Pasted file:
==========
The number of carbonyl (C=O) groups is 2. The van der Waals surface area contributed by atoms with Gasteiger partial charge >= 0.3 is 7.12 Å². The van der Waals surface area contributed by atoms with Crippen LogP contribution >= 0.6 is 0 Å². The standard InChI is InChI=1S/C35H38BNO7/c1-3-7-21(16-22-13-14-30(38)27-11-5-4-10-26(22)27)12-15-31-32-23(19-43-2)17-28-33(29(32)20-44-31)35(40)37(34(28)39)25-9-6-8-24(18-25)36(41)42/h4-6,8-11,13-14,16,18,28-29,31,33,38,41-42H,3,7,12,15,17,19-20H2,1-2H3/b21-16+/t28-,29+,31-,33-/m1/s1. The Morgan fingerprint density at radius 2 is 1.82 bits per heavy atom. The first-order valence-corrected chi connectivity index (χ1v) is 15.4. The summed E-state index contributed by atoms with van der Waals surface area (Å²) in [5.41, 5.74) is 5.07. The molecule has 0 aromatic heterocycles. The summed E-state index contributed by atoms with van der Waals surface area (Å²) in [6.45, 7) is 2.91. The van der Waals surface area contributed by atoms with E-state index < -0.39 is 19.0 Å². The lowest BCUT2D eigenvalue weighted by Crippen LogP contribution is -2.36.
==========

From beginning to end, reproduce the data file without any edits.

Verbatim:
The number of carbonyl (C=O) groups is 2. The van der Waals surface area contributed by atoms with Gasteiger partial charge >= 0.3 is 7.12 Å². The van der Waals surface area contributed by atoms with Crippen LogP contribution >= 0.6 is 0 Å². The standard InChI is InChI=1S/C35H38BNO7/c1-3-7-21(16-22-13-14-30(38)27-11-5-4-10-26(22)27)12-15-31-32-23(19-43-2)17-28-33(29(32)20-44-31)35(40)37(34(28)39)25-9-6-8-24(18-25)36(41)42/h4-6,8-11,13-14,16,18,28-29,31,33,38,41-42H,3,7,12,15,17,19-20H2,1-2H3/b21-16+/t28-,29+,31-,33-/m1/s1. The Morgan fingerprint density at radius 2 is 1.82 bits per heavy atom. The first-order valence-corrected chi connectivity index (χ1v) is 15.4. The summed E-state index contributed by atoms with van der Waals surface area (Å²) in [5.41, 5.74) is 5.07. The molecule has 0 aromatic heterocycles. The summed E-state index contributed by atoms with van der Waals surface area (Å²) in [6.45, 7) is 2.91. The van der Waals surface area contributed by atoms with E-state index < -0.39 is 19.0 Å². The lowest BCUT2D eigenvalue weighted by Crippen LogP contribution is -2.36.